All Streams are across 2 days

Conference Schedule


Day 1

Wednesday 5 July

QUANTUM SHIFTS

Moderator
Derrick Choi, principal, Populous, USA

10:10 - Hyperloop: the broadband for transportation
Nick Earle, SVP global field operations, Hyperloop One, USA
Hyperloop is the first new mode of transportation in more than 100 years. The technology uses electric propulsion and levitation to move passengers and cargo at faster-than-airline speeds through a low-pressure tube with unprecedented energy efficiency. With direct-to-destination service and departures more than once a minute, Hyperloop can turn metro areas into metro stops and create disruptive, 'packetised' transport networks for freight and passengers. Hyperloop One is the only company in the world building an operational commercial system, with a 500m test track in Nevada. Hear how Hyperloop One is building transformative transportation to create a more connected world.

10:40 - Rethinking roads – the future of highways
Tony Marshall, director, ARUP, UK
Transport infrastructure is facing impacts from a range of issues: capacity constraints, population growth and climate change. Faced with these pressures, what does the future hold for highways up to 2050? This presentation explores the forces we believe may shape highways of the future. Reflecting on Arup’s research – Future of Highways – user journeys illustrate how road networks and intermodal transport solutions could operate in years to come, prompting questions including: could driverless vehicles improve the efficiency of roads? And, how can we encourage a step-change in material reuse and material innovation to reduce waste and the need for maintenance?

11:10 - Evaluating the impact of future transport modes
Dr Yvonne Barnard, senior research fellow, University of Leeds, UK
New transport systems are rapidly being developed and tested in the real world. For the evaluation of Intelligent Transport Systems, large-scale Field Operational Tests have provided a major way of determining the potential impact, using a well-established methodology. However, the new generation of automated transport modes requires new ways of providing evidence for the impact, looking beyond safety, mobility and efficiency. Europe, Japan and US are collaborating on impact assessment of road automation, and several European projects are investigating new ways of evaluating pilots with automated transport. The presentation will provide a vision for the future of evaluation of innovative systems.

11:40 - Changing the way we think about urban transport
Lars Hesselgren, director of research / senior associate partner, PLP Architecture, UK
Vehicles are becoming smarter, opening up new opportunities to make transportation more efficient, more economic and more environmentally friendly. Instead of competing with each other, how can cars collaborate with each other to avoid known traffic problems, such as congestion and parking? If such collaboration is to be achieved, where does it make the most sense? High capacity transport systems need dedicated tracks in order to achieve useful capacity, reduce travel times and be safe. If we turn to urban mass transport we see that on the whole, as cities grow, the only place we have where we can put new infrastructure to service existing parts of the city, is underground. This approach leads us to a system based on tunnels for electric cars, where digital control ensures there is no congestion and the system takes you directly to your destination, without interchanging, as is often the case with traditional public transport. Roads take up a huge amount of space – we should rethink how mass transportation works and use public realm above ground for people, not for cars.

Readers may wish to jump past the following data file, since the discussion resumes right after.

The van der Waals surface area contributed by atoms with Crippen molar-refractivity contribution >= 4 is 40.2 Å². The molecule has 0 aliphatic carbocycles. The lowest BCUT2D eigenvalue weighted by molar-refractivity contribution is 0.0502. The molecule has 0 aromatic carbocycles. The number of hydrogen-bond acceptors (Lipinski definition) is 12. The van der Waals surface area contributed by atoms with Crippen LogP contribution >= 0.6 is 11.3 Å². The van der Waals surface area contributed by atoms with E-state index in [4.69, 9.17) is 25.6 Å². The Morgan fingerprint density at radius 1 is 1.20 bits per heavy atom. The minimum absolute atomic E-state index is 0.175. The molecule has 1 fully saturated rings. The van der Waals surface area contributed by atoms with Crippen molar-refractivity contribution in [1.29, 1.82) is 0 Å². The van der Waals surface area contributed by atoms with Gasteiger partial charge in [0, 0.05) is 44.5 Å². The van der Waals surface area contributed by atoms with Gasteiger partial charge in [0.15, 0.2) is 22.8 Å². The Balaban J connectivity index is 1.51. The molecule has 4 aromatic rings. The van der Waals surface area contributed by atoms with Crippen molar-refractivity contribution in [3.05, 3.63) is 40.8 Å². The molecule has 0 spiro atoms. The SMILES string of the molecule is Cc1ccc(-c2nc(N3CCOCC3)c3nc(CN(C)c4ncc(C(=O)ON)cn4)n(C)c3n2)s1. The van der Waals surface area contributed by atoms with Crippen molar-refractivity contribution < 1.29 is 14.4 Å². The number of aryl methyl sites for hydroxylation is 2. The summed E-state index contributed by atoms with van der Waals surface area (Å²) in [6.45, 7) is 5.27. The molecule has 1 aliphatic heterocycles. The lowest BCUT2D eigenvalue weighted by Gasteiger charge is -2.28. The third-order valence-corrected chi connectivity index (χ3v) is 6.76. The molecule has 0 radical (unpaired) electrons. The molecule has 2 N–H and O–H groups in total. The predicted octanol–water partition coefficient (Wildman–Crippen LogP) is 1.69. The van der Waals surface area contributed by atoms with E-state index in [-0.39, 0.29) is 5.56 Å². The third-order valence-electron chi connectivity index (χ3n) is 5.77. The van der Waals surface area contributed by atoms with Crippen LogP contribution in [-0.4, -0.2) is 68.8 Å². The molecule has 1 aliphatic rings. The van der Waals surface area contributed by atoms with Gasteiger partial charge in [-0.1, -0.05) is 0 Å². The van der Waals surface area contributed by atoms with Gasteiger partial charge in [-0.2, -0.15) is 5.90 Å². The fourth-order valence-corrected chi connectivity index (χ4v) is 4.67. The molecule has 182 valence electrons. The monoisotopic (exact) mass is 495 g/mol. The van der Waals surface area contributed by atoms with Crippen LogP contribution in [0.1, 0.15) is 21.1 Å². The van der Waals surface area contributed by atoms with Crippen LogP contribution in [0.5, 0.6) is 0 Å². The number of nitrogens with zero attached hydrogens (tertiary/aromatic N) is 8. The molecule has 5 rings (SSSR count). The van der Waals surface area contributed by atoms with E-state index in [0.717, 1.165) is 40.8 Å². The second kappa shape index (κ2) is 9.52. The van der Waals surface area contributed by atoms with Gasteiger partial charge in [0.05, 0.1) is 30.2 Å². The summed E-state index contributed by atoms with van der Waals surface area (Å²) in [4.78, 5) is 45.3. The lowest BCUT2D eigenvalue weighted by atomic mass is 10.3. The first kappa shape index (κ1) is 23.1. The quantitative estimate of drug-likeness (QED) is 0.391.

12:10 - 14:00 - Lunch

14:00 - Quantum shift - key enablers and barriers
John D'Arcy, transportation development director, Mott MacDonald, UK
The advancement of technology transcends any specific sector – for example, the integrated technology needed to pilot an autonomous vehicle has been developed and transferred into the automotive sector from multiple areas that include robotics, global positioning and detection. In this paper, illustrated using case studies from our extensive experience of complex surface transport operations with network operators and transport authorities, we identify and explore technology transfer and the key enablers and barriers within transport planning, modelling, infrastructure design, systems integration and network operations that are required to enable the potential quantum shifts in tackling surface transport congestion.

14:30 - Delft Hyperloop: fast as a plane, convenient as a train
Maurits Houck, Technical officer, Delft Hyperloop, NETHERLANDS
Thijs Haselhoff, New business development manager, Altheris BV, NETHERLANDS
It started with the challenge from Tesla’s CEO to develop a future transportation method. Technical University Delft successfully developed a Delft Hyperloop with the use of Altheris's sensors. The Hyperloop travels through a tube, starting off on wheels and floating on magnets there after. This future way of travelling has many advantages over current transportation methods. It is fast (Amsterdam - Paris in 30 minutes), cheap (cheaper than flying), environment friendly (powered by renewable energies) and safe (no human errors).During the presentation we’ll discuss the development of the Hyperloop along with the importance of the Altheris sensors and its effect on future (business) traveling of the future.